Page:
Selecting a cruise ship, especially one from a major fleet, can be an intimidating task. The sheer number of onboard amenities, off-the-ship excursions, and potential upgrades are enough to have your head spinning. To help point you in the right direction, we took a look at the biggest cruise ship in the world currently -- Royal Caribbean International’s Symphony of the Seas -- and compared it to the latest and greatest from the Carnival Cruise Line -- the Carnival Horizon. See how the two mainstream cruises stack up against one another in various categories, from atmosphere and accommodations to activities and dining, then choose the right one for you.
Atmosphere and Design
Size, it would seem, does matter. The Carnival Horizon is a 133,500-ton ship with a guest capacity of 3,960. On the other hand, the Symphony of the Seas is a 228,081-ton vessel capable of carrying 6,680 passengers. However, don’t let staggering numbers deter you. Although the Royal Caribbean ship can hold nearly twice as many cruisers, it actually has the better passenger-to-space ratio of the two. In other words, the amount of available ship volume per person is slightly higher here than on the Carnival cruise.
Still, traditionalists might prefer the intimate layout of the Carnival Horizon. Interior promenades conveniently connect venues like the Ocean Plaza and Liquid Lounge by way of the Fun Shops. The outdoor Lanai promenade wraps around the exterior, providing lovely alfresco activities and dining opportunities. And the Havana Pool can be found at the stern of the promenade deck.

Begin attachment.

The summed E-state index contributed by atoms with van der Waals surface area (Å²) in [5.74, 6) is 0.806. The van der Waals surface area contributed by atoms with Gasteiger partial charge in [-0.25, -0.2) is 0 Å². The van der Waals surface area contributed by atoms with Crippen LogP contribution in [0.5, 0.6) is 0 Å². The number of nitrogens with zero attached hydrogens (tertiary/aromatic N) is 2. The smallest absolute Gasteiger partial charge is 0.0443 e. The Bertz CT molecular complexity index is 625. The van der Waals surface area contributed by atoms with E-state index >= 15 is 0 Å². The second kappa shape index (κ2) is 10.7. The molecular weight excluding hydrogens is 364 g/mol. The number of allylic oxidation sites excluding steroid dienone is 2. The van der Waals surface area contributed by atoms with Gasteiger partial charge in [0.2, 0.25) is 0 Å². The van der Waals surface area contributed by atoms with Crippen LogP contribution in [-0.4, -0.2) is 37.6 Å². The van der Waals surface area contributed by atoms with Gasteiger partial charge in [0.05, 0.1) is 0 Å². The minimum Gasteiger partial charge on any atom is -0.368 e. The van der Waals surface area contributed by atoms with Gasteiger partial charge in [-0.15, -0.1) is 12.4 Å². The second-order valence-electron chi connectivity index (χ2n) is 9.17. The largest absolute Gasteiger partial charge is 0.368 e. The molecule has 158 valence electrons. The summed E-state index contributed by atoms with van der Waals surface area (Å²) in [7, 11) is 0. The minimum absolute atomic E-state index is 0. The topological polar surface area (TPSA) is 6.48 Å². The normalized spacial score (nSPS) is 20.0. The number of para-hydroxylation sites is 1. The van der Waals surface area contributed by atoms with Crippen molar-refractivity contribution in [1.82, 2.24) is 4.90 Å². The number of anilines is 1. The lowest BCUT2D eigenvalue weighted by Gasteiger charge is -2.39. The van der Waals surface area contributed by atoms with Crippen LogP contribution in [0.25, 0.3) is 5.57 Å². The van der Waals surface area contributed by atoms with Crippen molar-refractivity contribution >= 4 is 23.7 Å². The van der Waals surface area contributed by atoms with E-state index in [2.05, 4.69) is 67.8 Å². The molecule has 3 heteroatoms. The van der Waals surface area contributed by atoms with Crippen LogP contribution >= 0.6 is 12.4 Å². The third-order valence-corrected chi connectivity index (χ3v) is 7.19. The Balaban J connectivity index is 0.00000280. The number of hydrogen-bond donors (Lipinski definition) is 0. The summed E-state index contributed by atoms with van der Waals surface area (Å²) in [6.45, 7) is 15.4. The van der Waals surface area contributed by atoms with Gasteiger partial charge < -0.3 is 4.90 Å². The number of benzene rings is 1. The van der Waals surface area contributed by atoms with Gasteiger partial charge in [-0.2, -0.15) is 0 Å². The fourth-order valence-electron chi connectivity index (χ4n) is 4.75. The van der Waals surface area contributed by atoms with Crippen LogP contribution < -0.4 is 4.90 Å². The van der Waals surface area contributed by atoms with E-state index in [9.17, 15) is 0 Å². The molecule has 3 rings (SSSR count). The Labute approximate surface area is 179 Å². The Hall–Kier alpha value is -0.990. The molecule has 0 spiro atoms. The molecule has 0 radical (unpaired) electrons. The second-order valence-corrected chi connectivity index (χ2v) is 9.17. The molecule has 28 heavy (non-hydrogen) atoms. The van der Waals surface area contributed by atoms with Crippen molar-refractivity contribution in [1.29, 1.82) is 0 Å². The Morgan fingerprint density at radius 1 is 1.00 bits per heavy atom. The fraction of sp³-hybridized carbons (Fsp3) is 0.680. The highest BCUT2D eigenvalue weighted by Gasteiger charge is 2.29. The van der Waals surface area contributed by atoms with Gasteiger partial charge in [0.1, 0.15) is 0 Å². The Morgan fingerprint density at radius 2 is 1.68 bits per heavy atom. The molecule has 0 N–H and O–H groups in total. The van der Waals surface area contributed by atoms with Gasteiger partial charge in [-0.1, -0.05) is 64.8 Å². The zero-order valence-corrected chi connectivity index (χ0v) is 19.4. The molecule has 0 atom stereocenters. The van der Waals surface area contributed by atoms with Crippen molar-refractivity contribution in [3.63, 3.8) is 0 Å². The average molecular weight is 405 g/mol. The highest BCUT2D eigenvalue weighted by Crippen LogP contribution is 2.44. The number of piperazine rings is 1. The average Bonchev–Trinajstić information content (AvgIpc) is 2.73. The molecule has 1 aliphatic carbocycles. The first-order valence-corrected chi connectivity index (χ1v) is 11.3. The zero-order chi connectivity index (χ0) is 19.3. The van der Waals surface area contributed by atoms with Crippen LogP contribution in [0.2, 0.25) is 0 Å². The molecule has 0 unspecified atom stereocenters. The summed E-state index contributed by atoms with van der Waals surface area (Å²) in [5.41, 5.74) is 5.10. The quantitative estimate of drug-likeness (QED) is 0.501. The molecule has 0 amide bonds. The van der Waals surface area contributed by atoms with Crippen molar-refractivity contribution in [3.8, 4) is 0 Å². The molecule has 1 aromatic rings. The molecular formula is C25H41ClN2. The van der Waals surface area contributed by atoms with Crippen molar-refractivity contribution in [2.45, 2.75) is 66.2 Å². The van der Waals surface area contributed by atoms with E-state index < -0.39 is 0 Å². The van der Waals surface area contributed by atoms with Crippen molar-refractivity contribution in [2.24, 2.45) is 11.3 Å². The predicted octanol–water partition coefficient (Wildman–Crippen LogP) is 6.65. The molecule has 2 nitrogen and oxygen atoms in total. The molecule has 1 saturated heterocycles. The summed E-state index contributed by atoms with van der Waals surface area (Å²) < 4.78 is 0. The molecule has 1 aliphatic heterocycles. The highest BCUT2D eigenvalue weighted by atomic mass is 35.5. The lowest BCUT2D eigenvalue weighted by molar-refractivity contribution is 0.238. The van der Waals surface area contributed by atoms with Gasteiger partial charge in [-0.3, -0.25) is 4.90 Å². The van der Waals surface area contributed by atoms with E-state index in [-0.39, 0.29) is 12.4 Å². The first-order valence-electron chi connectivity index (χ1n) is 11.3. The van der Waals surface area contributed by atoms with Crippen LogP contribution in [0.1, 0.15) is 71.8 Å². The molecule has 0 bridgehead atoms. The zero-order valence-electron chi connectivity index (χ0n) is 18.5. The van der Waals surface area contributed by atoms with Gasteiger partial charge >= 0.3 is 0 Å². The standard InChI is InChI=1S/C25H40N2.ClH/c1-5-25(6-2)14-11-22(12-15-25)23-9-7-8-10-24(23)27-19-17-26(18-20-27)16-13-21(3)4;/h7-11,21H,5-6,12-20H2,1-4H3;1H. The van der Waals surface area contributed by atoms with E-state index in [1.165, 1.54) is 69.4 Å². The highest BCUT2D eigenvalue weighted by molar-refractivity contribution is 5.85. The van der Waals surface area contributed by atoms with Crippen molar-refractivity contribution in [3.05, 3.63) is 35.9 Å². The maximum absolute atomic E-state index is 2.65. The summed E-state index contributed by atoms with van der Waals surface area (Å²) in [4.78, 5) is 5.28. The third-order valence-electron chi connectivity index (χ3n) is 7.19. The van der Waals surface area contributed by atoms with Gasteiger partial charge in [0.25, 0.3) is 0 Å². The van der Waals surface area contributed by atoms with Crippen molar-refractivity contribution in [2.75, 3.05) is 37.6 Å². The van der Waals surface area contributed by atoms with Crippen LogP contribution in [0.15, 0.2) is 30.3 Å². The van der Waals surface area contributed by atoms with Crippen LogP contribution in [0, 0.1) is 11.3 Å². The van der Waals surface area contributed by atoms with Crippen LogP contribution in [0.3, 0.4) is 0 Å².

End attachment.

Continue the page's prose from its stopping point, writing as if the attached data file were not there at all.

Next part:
Alternatively, the Symphony of the Seas doesn’t have a full perimeter promenade. Instead, it relies on its expansive width to showcase its outdoor courtyards. Central Park, landscaped with real plant life, and the playful Boardwalk are two area highlights. In fact, the ship is divided into such neighborhoods to make its otherwise sprawling nature much more manageable.
The massive Royal Caribbean ship houses lots of different cabin choices, including the singular Ultimate Family Suite, complete with its own spiral slide, air hockey table, and more. There’s also a range of interior staterooms and double-decker suites that can sleep one to 14 passengers. Other accommodation features include optional verandas or virtual balconies, and bathrooms with fixed shower enclosures. Plus, suites come with exclusive perks, such as access to the Coastal Kitchen, Suite Lounge, and Suite Sun Deck.
By comparison, the Carnival Horizon does not have the same breadth of cabins, and standard bathrooms feature flimsy shower curtains. It does have a whole complex of large Family Harbor staterooms and suites that offer private access to their own Family Harbor Lounge (movies, board games, video games, and more, included). Cloud 9 Spa staterooms and suites, which serve up pampering amenities like bathrobes and slippers, priority spa bookings, free fitness classes, and more, are also available. Meanwhile, the Havana category specifically comes with exclusive access to the Havana Pool during the day. Havana Cabana rooms add extras like hammock chairs.
You might assume that the larger Royal Caribbean vessel has more to do onboard than the smaller Carnival ship. However, keep in mind that the Horizon is a so-called “Fun Ship.” By virtue of its very branding, Carnival never slacks in the activities department, and the Horizon is no exception. Its most distinctive feature is the SkyRide, a thrilling roller coaster-like attraction. After pedaling to gain enough momentum, the suspended vehicles smoothly and speedily bank and coast along the track perched high above the ocean. Also unique to the Horizon is Dr. Seuss WaterWorks, a playful aqua park. Its aquatic features may be themed for young children, but its waterslides are exciting enough for kids of all ages.